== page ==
An Arduino is a digital device, i.e it treats everything as ON(5v) or OFF(0v), so how can we use it to generate analogue signals and voltages which are between 0 and 5v? The answer to this is PWM which stands for Pulse Width Modulation. Don’t get intimidated by the word, it is actually a very simple and elegant technique and furthermore is implemented into the Arduino in a very easy to use way.
In this tutorial, we will learn about PWM, and how it can be used with an Arduino to control the brightness of an LED. Let’s get started!
How does PWM work?
PWM which stands for pulse width modulation is a technique used to convert digital voltages to “apparent” analogue voltages. A microcontroller/microprocessor is a digital device which can only output 0 and 5v. Because of this, any device being powered by them can either be on or off and in many cases, this is not desirable. An example is an LED. We do not want the LED to just be on or off. We might require it to be on, gradually decreasee its brightness until it is fully switched off. This is where PWM steps in.
In this technique, a pin is selected and then its voltage is switched from 5v to 0v and back VERY VERY FAST. This gives the effect of a voltage between 5 and 0 begin present. The key to this is that it must be done MILLIONS OF TIMES a second(at least) without which the desired effect will not be produced. Here is an example of PWM where 2.5v is required. This is exactly in between 0 and 5v. Here is how the pin will be switched for this-
The pin is set to 5v and then 0v, but for the same amount of time. This ratio of 1:1 gives the effect of 2.5v begin present. Just remember that this “amount of time” is not more than a FEW MICROSECONDS.
In this graph, the pin is set to 5v for twice as long as it is set to 0, i.e the ratio of the times is 2:1. This gives the illusion of 3.3v being present.
Here is another example, but this time the voltage is set to 0v for twice as long as 5v. This gives the illusion of 1.67v being present as the ratio is 1:2.
Now that you have understood the theory behind PWM, its time to make a project out of it. Let’s begin.
Step 1: Gathering the parts
In this step I will be listing all the necessary parts you require and how you can get them.
- USB cable
These parts can be bought from any online electronics distributor or parts-seller but for your convenience I have listed some places at the end of this tutorial. You might probably even have these parts already if you have read my blog on getting started with Arduino.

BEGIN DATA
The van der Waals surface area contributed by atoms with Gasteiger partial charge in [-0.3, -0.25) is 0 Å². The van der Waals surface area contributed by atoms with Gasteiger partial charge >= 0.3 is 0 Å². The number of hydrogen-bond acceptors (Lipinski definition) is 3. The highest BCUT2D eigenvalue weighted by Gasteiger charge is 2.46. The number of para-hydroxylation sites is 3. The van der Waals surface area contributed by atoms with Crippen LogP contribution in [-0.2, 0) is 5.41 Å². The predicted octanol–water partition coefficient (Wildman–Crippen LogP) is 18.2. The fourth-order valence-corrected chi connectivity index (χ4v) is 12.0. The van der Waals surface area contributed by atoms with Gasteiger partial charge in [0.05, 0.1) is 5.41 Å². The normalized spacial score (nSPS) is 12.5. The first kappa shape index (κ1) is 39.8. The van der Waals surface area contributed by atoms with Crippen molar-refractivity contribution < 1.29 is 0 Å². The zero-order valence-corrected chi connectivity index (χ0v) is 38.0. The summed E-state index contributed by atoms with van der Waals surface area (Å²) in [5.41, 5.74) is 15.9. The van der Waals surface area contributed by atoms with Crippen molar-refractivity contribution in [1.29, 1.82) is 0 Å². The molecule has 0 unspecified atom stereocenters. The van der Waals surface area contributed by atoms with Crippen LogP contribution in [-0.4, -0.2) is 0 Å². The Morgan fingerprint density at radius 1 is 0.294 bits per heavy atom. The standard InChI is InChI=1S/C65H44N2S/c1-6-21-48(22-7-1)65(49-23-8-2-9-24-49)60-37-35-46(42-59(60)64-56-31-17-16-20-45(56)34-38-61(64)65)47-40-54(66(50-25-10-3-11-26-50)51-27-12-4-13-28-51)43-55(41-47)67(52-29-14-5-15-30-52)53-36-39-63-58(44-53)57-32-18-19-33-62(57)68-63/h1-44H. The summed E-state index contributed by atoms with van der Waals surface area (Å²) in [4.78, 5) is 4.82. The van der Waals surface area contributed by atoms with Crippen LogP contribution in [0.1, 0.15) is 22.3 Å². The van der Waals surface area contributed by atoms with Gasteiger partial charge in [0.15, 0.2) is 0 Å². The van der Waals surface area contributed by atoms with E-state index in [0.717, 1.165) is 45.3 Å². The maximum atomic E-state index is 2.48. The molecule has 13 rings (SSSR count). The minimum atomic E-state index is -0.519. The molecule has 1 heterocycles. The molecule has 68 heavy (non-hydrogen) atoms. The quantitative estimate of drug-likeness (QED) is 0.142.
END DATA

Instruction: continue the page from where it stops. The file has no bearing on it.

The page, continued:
Step 2: Assembling everything
Not all of the pins on the Arduino are PWM enabled and it has a limited number of pins which can perform pwm by default. Here is a list of the pins which support PWM on various Arduinos. Another way to differentiate between PWM-enabled and regular pins is by searching for a curly squilda(~) mark next to the pin number. If the ~ mark is present next to the pin, it is PWM capable otherwise it is not.It is possible to do PWM on all the pins by writing the code accordingly, but it is not recommended as the Arduino will not be able to do anything else(it will be stuck controlling the state of the pin). Do keep in mind that analogRead pins(pins with an A before them) are not PWM capable.
Wire up the shorter -ve leg(called cathode) of the LED to any GND pin on the Arduino and the longer +ve leg(called anode) to any PWM capable pin. In the below image I have connected it to pin 11 because it is close to a GND pin and this allows me to skip breadboards and connecting wires.
The current will flow from the pin you have connected the anode to towards GND pin via the cathode.
Step 3: Coding and uploading
In this step, we will code and upload the sketch to the Arduino and see how it produces changes in the LED’s brightness. If you are not familiar with how to use the Arduino IDE, please see my getting started blog(It will really help). Here is the code-
Let us understand the code step by step.
In this segment, I create a variable called pwm and give it a value of 11. Replace 11 with whichever pin you have used. I then set the pin to output mode.
Next, I send an analogue value(0 to 255) to the pin using the analogWrite function. The function accepts all whole number values from 0 to 255. Any value higher or lower will result in an error. Any decimal values(float, long) are also not allowed. the value passed represents a voltage between 0 and 5v, where the conversion formula is-
value = (required voltage)*255/5
This can be further simplified to-
value =(required voltage)*51
Using this, you can see that the program first sets the voltage to 5v(or HIGH), waits for 0.75 seconds, sets it to 2.5v, waits once more, sets the voltage to 0v(or LOW), waits one last time and everything repeats. Compiling and uploading the code to your Arduino will confirm this, unless you have made an error(in which case, fix it).
Step 4: Playing around a bit
Now that we have understood the program, let us tweak it and play around a bit.
Try replacing analogWrite(pwm, 255) with digitalWrite(pwm, HIGH). You might see that this does not change the output one bit. The same can be said for analogWrite(pwm, 0) and digitalWriet(pwm, LOW). This is because both mean the same exact thing. analogWrite(pwm, 255) also sets the pin to 5v and digitalWrite(pwm, HIGH) also sets the pin to 5v.
You can try replacing the values to see how the brightness of the LED changes. Try creating a blink program, but with the LED going from off to half brightness instead. Try to make it blink between half brightness and full brightness.
If you are familiar with for loops, try to write a program which causes to LED to gradually fade from off to full brightness and back. There are many experiments which can be done.
Additional Resources(Worthwhile read)
Here are a few online places to buy the parts from. A google search will yield many more.